Treating Pain Without Drugs

Treating Pain Without Drugs

Treating Pain Without Drugs

“Treatment with opioids was not superior to treatment with non-opioid medications for improving pain-related function over 12 months. Results do not support initiation of opioid therapy for moderate to severe chronic back pain or hip or knee osteoarthritis pain … Overall, opioids did not demonstrate any advantage over non-opioid medications that could potentially outweigh their greater risk of harms.”

It seems we are not going to get anywhere with this epidemic until/unless we begin to address deeper societal issues. Most areas have lost a sense of community, and social media has only deepened the gulf between us.

The opioid epidemic appears to mirror a deeper, psychological and spiritual disconnect.

It is important to recognize and address our human need for life purpose, a sense of community and shared values. There are no quick fixes to existential despair. It will require a shift in mindset across society as a whole.

With an eye on the big picture, we really need to find ways to re-infuse meaning into our lives.

With regard to physical pain, we clearly need to have compassion. But, the most compassionate treatment is not necessarily a narcotic pain reliever.

A number of studies have confirmed that opioids do not work well at all for chronic pain.

Most recently, they were found to be no more effective than Tylenol and ibuprofen over the long term. Opioids really must be a drug of last resort, and should almost never be considered for chronic long-term use.

It is very important for Doctors and Patients to recognize this.

Considering the health risks associated with opioid painkillers, the experts strongly urge people to exhaust other options before resorting to these dangerous drugs.

There are many natural alternatives to treating pain, they include the following:

Medical cannabis

Medical marijuana has a long history as a natural analgesic and is now legal in 28 states. People can learn more about the laws in each state on medicalmarijuana.procon.org.

Kratom

Kratom (Mitragyna speciose) is a plant remedy that has become a popular opioid substitute. In August 2016, the DEA issued a notice saying it was planning to ban Kratom, listing it as Schedule 1 controlled substance.

However, following massive outrage from Kratom users who say opioids are their only alternative, the agency reversed its decision.

Its scheduling remains uncertain, as the US Food and Drug Administration (FDA) recently declared Kratom an opioid.

So, research it before trying it.

Low-Dose Naltrexone (LDN)

Naltrexone is an opiate antagonist, originally developed in the early 1960’s for the treatment of opioid addiction. When taken at very low doses (LDN, available only by prescription), it triggers endorphin production, which can boost your immune function and ease pain.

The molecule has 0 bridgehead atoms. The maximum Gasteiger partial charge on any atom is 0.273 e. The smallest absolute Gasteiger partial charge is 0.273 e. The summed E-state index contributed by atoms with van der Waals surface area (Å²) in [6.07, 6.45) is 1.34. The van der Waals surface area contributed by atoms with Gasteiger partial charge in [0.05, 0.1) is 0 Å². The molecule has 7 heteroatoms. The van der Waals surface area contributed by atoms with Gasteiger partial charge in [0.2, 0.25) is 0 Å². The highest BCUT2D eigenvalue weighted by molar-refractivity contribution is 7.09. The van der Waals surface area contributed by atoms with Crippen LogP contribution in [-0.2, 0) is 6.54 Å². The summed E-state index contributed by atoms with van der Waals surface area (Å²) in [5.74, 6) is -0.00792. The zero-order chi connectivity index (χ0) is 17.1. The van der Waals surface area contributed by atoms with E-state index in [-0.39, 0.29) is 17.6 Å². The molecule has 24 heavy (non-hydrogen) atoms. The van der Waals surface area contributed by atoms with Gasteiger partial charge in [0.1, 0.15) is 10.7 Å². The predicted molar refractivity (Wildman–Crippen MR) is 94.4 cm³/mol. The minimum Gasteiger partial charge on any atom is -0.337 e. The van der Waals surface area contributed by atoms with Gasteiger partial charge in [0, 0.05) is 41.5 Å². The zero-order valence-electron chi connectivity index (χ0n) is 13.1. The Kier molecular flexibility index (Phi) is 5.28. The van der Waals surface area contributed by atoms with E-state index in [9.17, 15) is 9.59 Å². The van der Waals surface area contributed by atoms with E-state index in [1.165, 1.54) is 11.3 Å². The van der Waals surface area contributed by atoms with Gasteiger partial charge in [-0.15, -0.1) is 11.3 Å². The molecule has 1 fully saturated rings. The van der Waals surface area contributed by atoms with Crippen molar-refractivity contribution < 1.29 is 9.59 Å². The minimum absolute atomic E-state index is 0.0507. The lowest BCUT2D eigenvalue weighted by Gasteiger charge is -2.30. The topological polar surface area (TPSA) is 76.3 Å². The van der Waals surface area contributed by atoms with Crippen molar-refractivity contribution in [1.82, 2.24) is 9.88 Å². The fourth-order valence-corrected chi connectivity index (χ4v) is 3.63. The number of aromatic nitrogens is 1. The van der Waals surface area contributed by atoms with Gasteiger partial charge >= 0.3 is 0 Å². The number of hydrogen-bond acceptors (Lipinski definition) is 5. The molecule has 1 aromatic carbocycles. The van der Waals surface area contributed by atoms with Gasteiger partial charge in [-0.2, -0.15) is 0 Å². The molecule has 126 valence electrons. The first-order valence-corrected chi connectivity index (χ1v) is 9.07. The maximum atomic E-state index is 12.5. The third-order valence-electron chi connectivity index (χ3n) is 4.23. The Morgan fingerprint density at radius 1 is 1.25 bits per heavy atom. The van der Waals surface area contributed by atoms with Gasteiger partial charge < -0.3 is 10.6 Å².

Curcumin: A primary therapeutic compound identified in the spice turmeric, curcumin has been shown in more than 50 clinical studies to have potent anti-inflammatory activity. Curcumin is hard to absorb, so best results are achieved with preparations designed to improve absorption. It is safe.
Astaxanthin: One of the most effective oil-soluble antioxidants known, astaxanthin has very potent anti-inflammatory properties. Higher doses are typically required for pain relief, and you may need 8 milligrams or more per day to achieve results.
Boswellia: Also known as boswellin or “Indian frankincense,” this herb contains powerful anti-inflammatory properties, which have been prized for thousands of years.
Bromelain: This protein-digesting enzyme, found in pineapples, is a natural anti-inflammatory. It can be taken in supplement form, but eating fresh pineapple may also be helpful. Keep in mind most of the bromelain is found within the core of the pineapple, so consider eating some of the pulpy core when consuming the fruit.
Cayenne cream: Also called capsaicin cream, this spice comes from dried hot peppers. It alleviates pain by depleting the body’s supply of substance P, a chemical component of nerve cells that transmit pain signals to the brain.
Cetyl myristoleate (CMO): This oil, found in dairy butter and fish, acts as a joint lubricant and anti-inflammatory. I have used a topical preparation of CMO to relieve ganglion cysts and a mild case of carpal tunnel syndrome.
Evening primrose, black currant and borage oils: These oils contain the fatty acid gamma-linolenic acid, which is useful for treating arthritic pain.
Ginger: This herb is anti-inflammatory and offers pain relief and stomach-settling properties. Fresh ginger works well steeped in boiling water as a tea, or incorporated into fresh vegetable juice.

Eat healthy, Be healthy, Live lively

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Paul Ebeling

Paul A. Ebeling, polymath, excels in diverse fields of knowledge. Pattern Recognition Analyst in Equities, Commodities and Foreign Exchange and author of “The Red Roadmaster’s Technical Report” on the US Major Market Indices™, a highly regarded, weekly financial market letter, he is also a philosopher, issuing insights on a wide range of subjects to a following of over 250,000 cohorts. An international audience of opinion makers, business leaders, and global organizations recognizes Ebeling as an expert.

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